People tend to hang out in their comfort zone. If a recruiter is uncomfortable marketing and not seeing a lot of success, it is natural to begin to do less marketing, with the result being little to no improvement. Recruiters who are uncomfortable qualifying and preclosing candidates need to force themselves to go through these steps repeatedly to improve their skills. Every one of us needs to push ourselves to reach new professional comfort levels so that we see measurable improvement in our performance. When we get comfortable with that which once made us uncomfortable, we get stronger.
Get Personal Leverage
What is leverage? It’s any constraint that makes backing away much more difficult. You may think it sounds foolish to put unnecessary constraints on your actions, but in reality it can give you new professional freedom. Leverage may be the best way to overcome psychological barriers that prevent you from staying focused. There are many different ways you can create leverage. Start by defining your motivation for achieving your goals. My friend Kent Burns from MRI wrote a great book entitled “What’s Your Why?” His premise: if you can define the reason to achieve a goal, you will be much more committed to it. Is it your career, your family, your kids? You need to know what is driving you to make it happen.
A few tips to create personal leverage:
– Make a written commitment, establishing exactly what you will do on a daily basis. Put in writing the specific number of calls you will make a day, or your daily phone-time goals. When things are in writing, instead of just mental notes, they tend to happen.
– Tell a friend or find a goal partner. Now that you’ve written your objectives down and created a good why, enlist others to help you stay on track. This person must be someone who will be supportive and who has an understanding of the business, but also someone who won’t let you off the hook if you start to waver.
– Establish short-term commitments. These can be much stronger than long-term goals. They allow you to focus your efforts and get great momentum early on. Short-term commitments could include calls per day, marketing presentations per day, or job orders per week. It is about establishing a new pattern of behavior, and that can be very powerful.
– Reward yourself for small victories and achievements. When you find yourself meeting daily or weekly commitments, treat yourself to something special. You need to start feeling good about your successes, to condition your body and mind to winning. Repeated small success will end in big successes. Reward yourself. Then get right back into the game and achieve more.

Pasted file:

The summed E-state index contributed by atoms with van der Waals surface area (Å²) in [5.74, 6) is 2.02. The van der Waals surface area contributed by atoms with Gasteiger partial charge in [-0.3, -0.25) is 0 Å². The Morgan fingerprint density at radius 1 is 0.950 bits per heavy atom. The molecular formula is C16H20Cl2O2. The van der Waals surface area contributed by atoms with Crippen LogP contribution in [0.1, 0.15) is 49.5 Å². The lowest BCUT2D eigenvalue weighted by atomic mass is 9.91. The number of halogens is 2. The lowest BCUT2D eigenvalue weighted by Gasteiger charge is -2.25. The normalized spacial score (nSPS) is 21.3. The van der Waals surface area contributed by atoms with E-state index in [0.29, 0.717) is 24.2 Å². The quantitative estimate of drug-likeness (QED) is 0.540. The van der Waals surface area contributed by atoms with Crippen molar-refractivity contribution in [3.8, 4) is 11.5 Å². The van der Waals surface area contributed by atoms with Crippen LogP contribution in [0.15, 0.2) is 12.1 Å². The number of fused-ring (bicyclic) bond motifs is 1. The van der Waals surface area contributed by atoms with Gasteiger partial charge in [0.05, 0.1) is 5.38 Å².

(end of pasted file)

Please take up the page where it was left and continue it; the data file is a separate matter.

– By the same token, punish yourself for not achieving results. Yes, it’s the pain-and-pleasure principle. Wiser men than I have put forth that human beings are far more motivated by pain than pleasure because it is linked more closely to survival. While getting a big check in or placing a senior executive is exciting and motivating, a loaded gun pointed at your head is even more so. Think of some small negative rewards for not achieving results. “If I don’t hit my send-outs for the week, I will run an extra five miles over the weekend.” Or “If I don’t meet my phone-time today, I will go to work an hour early the next day.” Punishment can be a very effective way to keep you on track.
Believe That Failure Is Not an Option
When you don’t accept failure as a possibility, you can’t lose. This is a powerful rule to live by. Napoleon Bonaparte used this to his advantage. When sending his soldiers into war, he instructed them to burn their ships upon arrival. They were left with no option but to attack the enemy and win because there could be no retreat. Apply this to your life and you will be amazed. When failure is not an option, people will do whatever it takes to succeed.
The difference between a life well lived and a life half lived is as simple as a decision. Whether or not you choose to pay the price of success can determine whether at the end of the day you look back on your life with joy or regret.
This is a new year, a great time to make it happen. You know what to do. You’re willing to do it. Now get in there and do it. I guarantee that a year from now, you’ll thank me.
Jon Bartos is a premier speaker, writer, and consultant on all aspects of human capital. As CEO of Jonathan Scott International in Mason, Ohio, he has achieved industry-leading success. He is one of an elite group of executive recruiters who bill on average over $1 million annually. Since 1999, he has achieved over $9 million in cash-in on his personal desk performance. Jon has also established JSI as a top 10% executive search firm. The office has won 15 international awards in the MRI franchise system, including International Billing Manager of the Year and Top 10 SC Office. Jon runs an executive-coaching program for recruiters and recruiting managers called “Magnum Program.” He also hosts a career-focused talk show on Fox radio, “Talent Wins with Jon Bartos, Your Personal Career Coach.” Are you ready to take your company or career to the next level? Jon can be reached at (513) 701-5910, email@example.com, or www.talentwinsonline.com.